Every day, improperly discarded monofilament fishing line causes devastating problems for marine life and the environment. Marine mammals, sea turtles, fish and birds become injured from entanglements, or might ingest the line, often dying as a result. Human divers and swimmers are also at risk from entanglements and the line can also damage boat propellers.
The Monofilament Recovery & Recycling Program (MRRP) is a statewide effort to educate the public on the problems caused by monofilament line left in the environment, to encourage recycling through a network of line recycling bins and drop-off locations, and to conduct volunteer monofilament line cleanup events.
Frequently Asked Questions
What is monofilament?
Most fishing line that you can buy today is made of monofilament-a single-strand, strong, flexible plastic that is clear or tinted blue, pink or green.
Why is monofilament a
problem in the environment?
Most monofilament is non-biodegradable and can last hundreds of years depending on environmental conditions. Because it is thin and often clear, it is very difficult for birds and animals to see and they can easily brush up against it and become entangled in it. Once entangled, they may become injured, may drown, may become strangled, or may starve to death. Many animals also ingest fishing line. One recovered sea turtle was found to have consumed 590 feet of heavy-duty fishing line.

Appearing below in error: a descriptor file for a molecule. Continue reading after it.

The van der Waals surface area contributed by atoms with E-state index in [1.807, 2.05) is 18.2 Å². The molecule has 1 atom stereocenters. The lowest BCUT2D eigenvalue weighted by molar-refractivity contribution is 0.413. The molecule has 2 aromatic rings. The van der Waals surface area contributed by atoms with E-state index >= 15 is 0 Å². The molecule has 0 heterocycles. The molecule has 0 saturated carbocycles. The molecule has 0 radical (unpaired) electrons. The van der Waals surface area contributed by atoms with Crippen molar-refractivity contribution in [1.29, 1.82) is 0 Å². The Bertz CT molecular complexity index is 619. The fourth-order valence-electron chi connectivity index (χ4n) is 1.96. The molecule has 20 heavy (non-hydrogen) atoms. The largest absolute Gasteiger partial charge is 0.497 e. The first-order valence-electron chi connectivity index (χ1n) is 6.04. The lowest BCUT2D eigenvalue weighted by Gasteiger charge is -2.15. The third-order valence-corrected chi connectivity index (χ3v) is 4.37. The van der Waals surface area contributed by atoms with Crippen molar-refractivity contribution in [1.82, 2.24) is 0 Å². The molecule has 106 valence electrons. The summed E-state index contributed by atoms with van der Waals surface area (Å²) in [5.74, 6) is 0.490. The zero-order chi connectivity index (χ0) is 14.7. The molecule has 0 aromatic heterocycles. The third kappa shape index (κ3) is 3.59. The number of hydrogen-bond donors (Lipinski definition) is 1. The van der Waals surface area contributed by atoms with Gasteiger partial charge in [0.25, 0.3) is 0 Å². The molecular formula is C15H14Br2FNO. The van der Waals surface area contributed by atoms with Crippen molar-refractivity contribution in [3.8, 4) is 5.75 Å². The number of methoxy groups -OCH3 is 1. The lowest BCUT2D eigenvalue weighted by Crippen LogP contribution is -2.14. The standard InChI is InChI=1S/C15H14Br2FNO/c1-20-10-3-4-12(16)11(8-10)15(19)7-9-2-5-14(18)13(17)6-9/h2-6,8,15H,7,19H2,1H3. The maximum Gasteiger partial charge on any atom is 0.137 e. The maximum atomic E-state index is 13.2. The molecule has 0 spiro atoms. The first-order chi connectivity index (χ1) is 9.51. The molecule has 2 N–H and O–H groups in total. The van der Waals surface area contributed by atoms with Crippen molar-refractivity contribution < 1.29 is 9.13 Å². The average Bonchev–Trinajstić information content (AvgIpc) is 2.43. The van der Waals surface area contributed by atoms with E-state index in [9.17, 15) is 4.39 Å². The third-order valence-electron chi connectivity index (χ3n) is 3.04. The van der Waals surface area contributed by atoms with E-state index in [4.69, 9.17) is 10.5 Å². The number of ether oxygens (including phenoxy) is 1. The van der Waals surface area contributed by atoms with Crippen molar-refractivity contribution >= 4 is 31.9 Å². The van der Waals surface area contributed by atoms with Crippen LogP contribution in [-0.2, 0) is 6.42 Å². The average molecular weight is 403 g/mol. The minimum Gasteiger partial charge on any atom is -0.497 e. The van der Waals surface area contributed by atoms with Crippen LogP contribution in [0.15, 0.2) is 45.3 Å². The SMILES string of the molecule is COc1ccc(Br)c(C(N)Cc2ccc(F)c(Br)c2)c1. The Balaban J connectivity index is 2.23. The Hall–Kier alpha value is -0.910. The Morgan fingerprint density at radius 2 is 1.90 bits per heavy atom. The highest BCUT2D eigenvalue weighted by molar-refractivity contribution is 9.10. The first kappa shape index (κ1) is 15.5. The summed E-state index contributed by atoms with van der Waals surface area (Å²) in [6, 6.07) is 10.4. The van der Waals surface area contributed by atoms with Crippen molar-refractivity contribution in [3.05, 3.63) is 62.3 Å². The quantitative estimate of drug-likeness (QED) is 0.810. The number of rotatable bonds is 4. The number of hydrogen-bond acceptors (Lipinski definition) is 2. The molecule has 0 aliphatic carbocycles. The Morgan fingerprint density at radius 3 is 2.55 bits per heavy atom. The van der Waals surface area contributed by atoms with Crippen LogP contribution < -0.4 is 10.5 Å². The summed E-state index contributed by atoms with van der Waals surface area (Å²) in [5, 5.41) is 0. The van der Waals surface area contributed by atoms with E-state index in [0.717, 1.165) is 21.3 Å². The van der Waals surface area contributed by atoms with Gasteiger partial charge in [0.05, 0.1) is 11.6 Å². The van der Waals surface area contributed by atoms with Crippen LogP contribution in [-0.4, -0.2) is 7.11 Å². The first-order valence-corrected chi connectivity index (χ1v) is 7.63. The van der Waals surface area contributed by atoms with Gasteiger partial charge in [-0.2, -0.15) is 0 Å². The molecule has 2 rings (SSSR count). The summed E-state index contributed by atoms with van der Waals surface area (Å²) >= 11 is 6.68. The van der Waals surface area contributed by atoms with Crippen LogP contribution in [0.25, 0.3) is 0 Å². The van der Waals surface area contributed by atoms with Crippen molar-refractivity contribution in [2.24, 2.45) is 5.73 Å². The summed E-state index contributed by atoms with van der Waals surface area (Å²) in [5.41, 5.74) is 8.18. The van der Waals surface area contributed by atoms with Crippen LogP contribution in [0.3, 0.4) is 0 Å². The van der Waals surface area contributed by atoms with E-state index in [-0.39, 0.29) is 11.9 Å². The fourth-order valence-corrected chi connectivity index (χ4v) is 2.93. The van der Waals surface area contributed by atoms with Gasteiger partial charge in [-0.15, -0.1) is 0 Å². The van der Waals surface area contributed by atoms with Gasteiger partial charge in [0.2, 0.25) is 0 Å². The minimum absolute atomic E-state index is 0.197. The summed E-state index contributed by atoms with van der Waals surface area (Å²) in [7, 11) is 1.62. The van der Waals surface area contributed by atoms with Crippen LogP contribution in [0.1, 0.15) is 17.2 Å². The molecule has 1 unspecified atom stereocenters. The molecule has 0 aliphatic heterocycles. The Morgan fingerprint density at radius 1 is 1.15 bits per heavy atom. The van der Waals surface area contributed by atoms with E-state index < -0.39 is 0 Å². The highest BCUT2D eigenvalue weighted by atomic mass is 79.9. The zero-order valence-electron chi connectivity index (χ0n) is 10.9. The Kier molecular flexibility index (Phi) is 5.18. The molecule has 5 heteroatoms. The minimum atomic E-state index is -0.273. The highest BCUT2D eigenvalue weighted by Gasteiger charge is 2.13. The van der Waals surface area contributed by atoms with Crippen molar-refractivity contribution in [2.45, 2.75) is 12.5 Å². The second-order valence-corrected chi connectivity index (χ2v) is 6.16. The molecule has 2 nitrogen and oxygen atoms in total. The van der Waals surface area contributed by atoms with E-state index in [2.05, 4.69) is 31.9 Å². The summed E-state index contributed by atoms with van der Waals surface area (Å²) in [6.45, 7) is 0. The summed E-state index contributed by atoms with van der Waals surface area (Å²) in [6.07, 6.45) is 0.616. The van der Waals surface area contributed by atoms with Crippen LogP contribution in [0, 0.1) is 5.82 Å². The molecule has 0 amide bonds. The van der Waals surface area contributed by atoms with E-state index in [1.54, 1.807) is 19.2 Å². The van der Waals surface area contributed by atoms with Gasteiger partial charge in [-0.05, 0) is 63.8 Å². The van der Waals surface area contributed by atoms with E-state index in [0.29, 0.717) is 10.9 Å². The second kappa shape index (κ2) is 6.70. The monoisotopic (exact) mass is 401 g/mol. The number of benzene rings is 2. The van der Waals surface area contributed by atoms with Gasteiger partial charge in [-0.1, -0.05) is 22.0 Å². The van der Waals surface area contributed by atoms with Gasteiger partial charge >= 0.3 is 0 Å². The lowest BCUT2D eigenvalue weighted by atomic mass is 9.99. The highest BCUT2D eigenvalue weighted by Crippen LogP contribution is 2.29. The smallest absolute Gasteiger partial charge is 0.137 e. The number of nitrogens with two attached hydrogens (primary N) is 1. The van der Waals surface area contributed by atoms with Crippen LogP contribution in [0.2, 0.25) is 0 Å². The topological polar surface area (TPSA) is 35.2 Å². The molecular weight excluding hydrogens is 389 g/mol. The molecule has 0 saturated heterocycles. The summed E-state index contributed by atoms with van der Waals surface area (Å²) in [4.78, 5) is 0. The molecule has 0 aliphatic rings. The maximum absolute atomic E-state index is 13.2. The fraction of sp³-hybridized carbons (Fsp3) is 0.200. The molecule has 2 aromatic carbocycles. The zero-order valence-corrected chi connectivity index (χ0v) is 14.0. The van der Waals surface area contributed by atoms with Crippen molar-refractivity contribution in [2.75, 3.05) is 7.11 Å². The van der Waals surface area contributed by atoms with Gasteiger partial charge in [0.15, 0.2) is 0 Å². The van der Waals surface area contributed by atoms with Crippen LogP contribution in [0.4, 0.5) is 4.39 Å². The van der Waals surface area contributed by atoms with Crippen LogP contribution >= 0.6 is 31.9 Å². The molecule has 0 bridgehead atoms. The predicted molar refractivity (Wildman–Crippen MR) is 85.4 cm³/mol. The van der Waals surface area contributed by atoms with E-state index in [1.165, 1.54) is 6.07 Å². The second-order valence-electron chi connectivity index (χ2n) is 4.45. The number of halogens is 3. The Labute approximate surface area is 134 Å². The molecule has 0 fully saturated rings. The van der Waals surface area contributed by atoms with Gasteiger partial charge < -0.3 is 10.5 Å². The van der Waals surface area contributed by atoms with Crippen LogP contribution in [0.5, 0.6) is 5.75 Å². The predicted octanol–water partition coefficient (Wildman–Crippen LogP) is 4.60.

How does monofilament
end up in the environment?
Much of the fishing line that ends up in the water gets there when someone's hook gets snagged on something underwater and the line breaks when pulled. Sometimes the line will rub against a sharp shell (like an oyster shell) and will break. Large fish can sometimes pull hard enough to break lines. Sometimes fishing lines get caught in trees and break off there. Even fishing line that is thrown in the garbage can end up in the environment-either by blowing out of the garbage can or landfill, or by being taken out by birds or animals.
Can all fishing line be
No, only fishing line that is a single filament, nylon product. Fishing line that is braided or contains wire can not be recycled. Fishing line that has a lot of growth on it or plant material mixed up with it may not be recyclable.
For more information concerning the Highlands County Monofilament Recovery Program contact the Highlands County Lakes Association.